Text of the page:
The history of Apple fans: A MacHeads review

A new documentary film details the history of the most rabid Apple lovers. We set our left eyebrow firmly in the raised position and had a watch

Nate Lanxon Special to CNET News
2 min read

Prominent sex blogger and renowned Apple fangirl Violet Blue declares passionately that she'd never sleep with a Windows user. Dozens of Mac fanboys and girls drink and dance together at an Apple-centric party, jubilant that, for another year, Apple still exists. Girls hug their iMacs before tentatively handing them over to be repaired, while another caresses her Cinema Display, gently offering up a kiss to her Mac Pro's tower.

Apple fans are passionate people, both with each other and with the company's products. MacHeads, a new Chimp 65 Productions documentary from writer/director Kobi Shely and producer Ron Shely, documents the history of these Apple-lovers, looking at what underpins their fanatical obsessions.

At just under an hour in length, this unbiased, unnarrated documentary takes a balanced approach to peeling the onion of Apple fanboyism. With insightful commentary from the likes of Apple Inc employee number one Daniel Kottke and ex-Apple employee and Mac evangelist Guy Kawasaki, some of the compulsive fanboyism on display is mellowed by observations of what made an Apple fan an Apple fan in the first place.

It's the story of how a community of devoted tech fans banded together in the early days. How Macintosh user groups were formed, why they were formed, and what took place at their meetings. Interspersed with heaps of classic footage of the earliest MacWorld Expos, vintage Apple ads, trips to Macintosh museums and collectors' houses, and clips from classic computer TV shows, MacHeads provides a detailed and entertaining look not just at the fanboys themselves, but at why such groups exist at all.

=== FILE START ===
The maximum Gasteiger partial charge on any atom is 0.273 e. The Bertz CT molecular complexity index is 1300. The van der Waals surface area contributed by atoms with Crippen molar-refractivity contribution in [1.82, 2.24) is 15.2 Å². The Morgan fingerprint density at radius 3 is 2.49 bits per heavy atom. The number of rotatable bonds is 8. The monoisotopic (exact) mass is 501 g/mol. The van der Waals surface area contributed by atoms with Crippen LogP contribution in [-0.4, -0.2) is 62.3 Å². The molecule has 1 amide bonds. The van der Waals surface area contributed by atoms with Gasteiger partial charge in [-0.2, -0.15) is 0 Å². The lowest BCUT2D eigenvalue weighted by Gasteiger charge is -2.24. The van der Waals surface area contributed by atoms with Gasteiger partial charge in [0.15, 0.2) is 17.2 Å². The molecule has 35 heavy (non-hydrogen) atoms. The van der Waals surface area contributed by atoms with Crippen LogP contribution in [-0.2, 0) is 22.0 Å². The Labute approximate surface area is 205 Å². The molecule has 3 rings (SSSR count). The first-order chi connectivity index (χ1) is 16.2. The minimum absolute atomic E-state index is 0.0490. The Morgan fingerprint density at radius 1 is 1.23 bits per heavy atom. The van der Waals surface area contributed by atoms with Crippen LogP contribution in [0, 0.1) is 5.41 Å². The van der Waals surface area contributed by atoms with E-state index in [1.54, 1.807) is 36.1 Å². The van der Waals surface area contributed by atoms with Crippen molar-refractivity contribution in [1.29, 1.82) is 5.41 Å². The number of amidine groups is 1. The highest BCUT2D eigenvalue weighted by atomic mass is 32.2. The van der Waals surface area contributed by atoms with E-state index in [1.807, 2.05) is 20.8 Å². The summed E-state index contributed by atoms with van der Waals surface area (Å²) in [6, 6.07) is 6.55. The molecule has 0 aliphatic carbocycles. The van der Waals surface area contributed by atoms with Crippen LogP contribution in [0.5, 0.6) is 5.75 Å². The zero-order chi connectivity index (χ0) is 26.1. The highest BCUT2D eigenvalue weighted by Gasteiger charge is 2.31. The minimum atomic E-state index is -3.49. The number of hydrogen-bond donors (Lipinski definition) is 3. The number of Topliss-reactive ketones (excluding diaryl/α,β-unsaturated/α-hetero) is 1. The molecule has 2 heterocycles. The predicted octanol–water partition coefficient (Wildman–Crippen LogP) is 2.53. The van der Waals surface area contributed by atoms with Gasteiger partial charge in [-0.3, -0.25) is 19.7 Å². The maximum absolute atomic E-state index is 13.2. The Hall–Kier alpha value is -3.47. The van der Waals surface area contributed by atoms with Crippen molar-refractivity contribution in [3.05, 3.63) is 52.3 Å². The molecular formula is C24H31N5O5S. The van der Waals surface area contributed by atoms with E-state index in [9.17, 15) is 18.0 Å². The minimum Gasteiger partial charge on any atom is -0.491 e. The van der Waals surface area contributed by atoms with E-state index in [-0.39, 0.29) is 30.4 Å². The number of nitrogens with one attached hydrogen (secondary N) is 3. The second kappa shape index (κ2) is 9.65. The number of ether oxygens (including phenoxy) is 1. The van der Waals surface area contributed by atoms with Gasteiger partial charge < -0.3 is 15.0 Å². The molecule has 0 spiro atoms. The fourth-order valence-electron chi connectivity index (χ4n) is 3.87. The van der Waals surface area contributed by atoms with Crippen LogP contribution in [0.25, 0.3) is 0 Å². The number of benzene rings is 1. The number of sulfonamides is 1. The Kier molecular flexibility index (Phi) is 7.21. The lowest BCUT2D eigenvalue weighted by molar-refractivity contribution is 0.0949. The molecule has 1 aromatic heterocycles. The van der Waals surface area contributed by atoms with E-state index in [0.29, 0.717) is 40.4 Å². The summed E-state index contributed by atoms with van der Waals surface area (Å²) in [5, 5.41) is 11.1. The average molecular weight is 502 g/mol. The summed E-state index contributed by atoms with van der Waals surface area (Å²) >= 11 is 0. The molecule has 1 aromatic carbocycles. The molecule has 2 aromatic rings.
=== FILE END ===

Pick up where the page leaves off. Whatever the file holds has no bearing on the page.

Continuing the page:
Yet, although it's packed with comments from Apple fans such as, "Steve knows what people need before they know they need it," and how seeing Steve Jobs "live" has always been a dream, MacHeads could well sober up your average fanboy. Is Apple alienating its user groups? Is it becoming "another Microsoft" as it moves into new marketplaces, building on its past successes?

And of critical importance, can the Apple fanworld pull together like it did in 1996 as Apple was failing, when the company they idolise becomes less like a friend, more like a faceless business?

MacHeads is a superb film that will give Apple haters a few cheap laughs, and Apple fans a few cheap thrills. But it'll entertain both equally, while educating everybody else. It'll premiere this week at MacWorld -- the last ever Apple will appear at -- and you can order the movie later this year from macheadsthemovie.com, or at least check out the trailer below.